renowned for its rich history and diverse
culture. The human history of Beringia started
when people first moved across the land bridge
in pursuit of land mammals and edible plants.
These people became the first Americans who
later moved south from Alaska and populated the
continents now known as North and South America.
However, some of these people also settled in
Alaska and became the ancestors of modern
Eskimo, Aleut, and Athabascans.
According to scientists, several theories exist about how prehistoric tribes moved across the land bridge and into the Americas. Was it though a corridor in the enormous ice shields that covered most of North America at that time? Or was it along the coast in boats? What is certain is that scientific debate continues, discoveries are continually being made, and much still remains to be learned and explained.
Ten to twenty-five thousand years ago, during the period known as the Pleistocene Ice Age, glaciers up to two miles thick covered large parts of North America, Europe, and Asia and much of the earth's water was locked up in the glaciers. The sea level dropped significantly - up to 300 feet - and some areas that are now under water became dry land. The result was a land bridge connecting the continents of Asia and North America in the present day Bering Strait area and extending into the Bering and Chukchi seas. The bridge formed a flat, grassy treeless plain that was not a narrow isthmus, but the stocky shoulders of two continents stretching one thousand miles from north to south. Scientists believe that Beringia was at its widest point about 21,000 years ago.
When the earth went into its climate warming cycle, the glaciers began to melt. The melt waters raised the level of the world's oceans and submerged the land bridge connecting Asia and North America. Today the only remaining land visible from the central part of the Bering land bridge are the Diomede Islands, the Pribilof Islands of St. Paul and St. George, St. Lawrence Island, and King Island.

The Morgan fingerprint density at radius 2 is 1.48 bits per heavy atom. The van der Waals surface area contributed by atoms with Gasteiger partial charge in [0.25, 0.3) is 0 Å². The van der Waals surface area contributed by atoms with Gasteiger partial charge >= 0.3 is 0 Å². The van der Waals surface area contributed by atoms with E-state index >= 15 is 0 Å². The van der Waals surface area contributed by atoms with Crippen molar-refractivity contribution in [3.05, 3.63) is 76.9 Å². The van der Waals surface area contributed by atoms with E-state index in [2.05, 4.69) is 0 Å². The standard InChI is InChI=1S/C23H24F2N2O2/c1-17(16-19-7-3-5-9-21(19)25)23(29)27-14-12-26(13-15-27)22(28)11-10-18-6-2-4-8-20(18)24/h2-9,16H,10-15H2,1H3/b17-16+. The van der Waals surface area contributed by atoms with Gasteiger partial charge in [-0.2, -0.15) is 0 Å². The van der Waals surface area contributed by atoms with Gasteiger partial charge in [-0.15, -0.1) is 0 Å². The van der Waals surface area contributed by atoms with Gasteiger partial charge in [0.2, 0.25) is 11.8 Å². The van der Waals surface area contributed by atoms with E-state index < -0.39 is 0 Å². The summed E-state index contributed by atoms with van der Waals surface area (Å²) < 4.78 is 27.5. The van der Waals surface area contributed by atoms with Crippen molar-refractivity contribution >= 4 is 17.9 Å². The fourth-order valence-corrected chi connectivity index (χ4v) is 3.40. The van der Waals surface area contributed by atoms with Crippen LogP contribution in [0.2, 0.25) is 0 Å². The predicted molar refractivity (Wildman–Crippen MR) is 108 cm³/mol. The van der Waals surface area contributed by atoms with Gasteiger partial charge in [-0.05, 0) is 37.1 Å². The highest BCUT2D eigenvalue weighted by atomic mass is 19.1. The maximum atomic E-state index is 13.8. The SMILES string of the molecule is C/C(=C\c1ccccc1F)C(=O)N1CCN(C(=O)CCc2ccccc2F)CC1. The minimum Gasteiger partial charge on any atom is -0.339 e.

During the time of its existence, the land bridge played a vital role in the spread of plant and animal life between the continents. Many species of animals - the woolly mammoth, mastodon, scimitar cat, Arctic camel, brown bear, moose, muskox, and horse - to name a few - moved from one continent to the other across the Bering land bridge. Birds, fish, and marine mammals established migration patterns that continue to this day.
The people who became the first North Americans followed the earlier movements of land mammals and plants. Unlike later migrations from Europe to North America, these migrations were not conscious efforts to populate a new continent, but rather a simple pursuit of food and shelter - the basic necessities of life. Long after the land bridge was submerged, the peoples of Beringia remain united by language, tradition, and their environment.
This area provides an unparalleled opportunity for a comprehensive study of the earth and human history. Its unusually intact landforms and biological and cultural remains may reveal the character of past climates and histories and the ebb and flow of earth forces at the continents' edge. David Hopkins, the great Beringian scholar, wrote that, "The history of Beringia has long excited the interest of geologists, biogeographers, anthropologists - and even medical geographers, for the first men to colonize North America brought their diseases and parasites over the Bering Land Bridge with them." As one of the world's great ancient crossroads, Beringia may hold solutions to puzzles about who were the first people to populate North America, how and when they traveled, and how they survived under such harsh climatic conditions.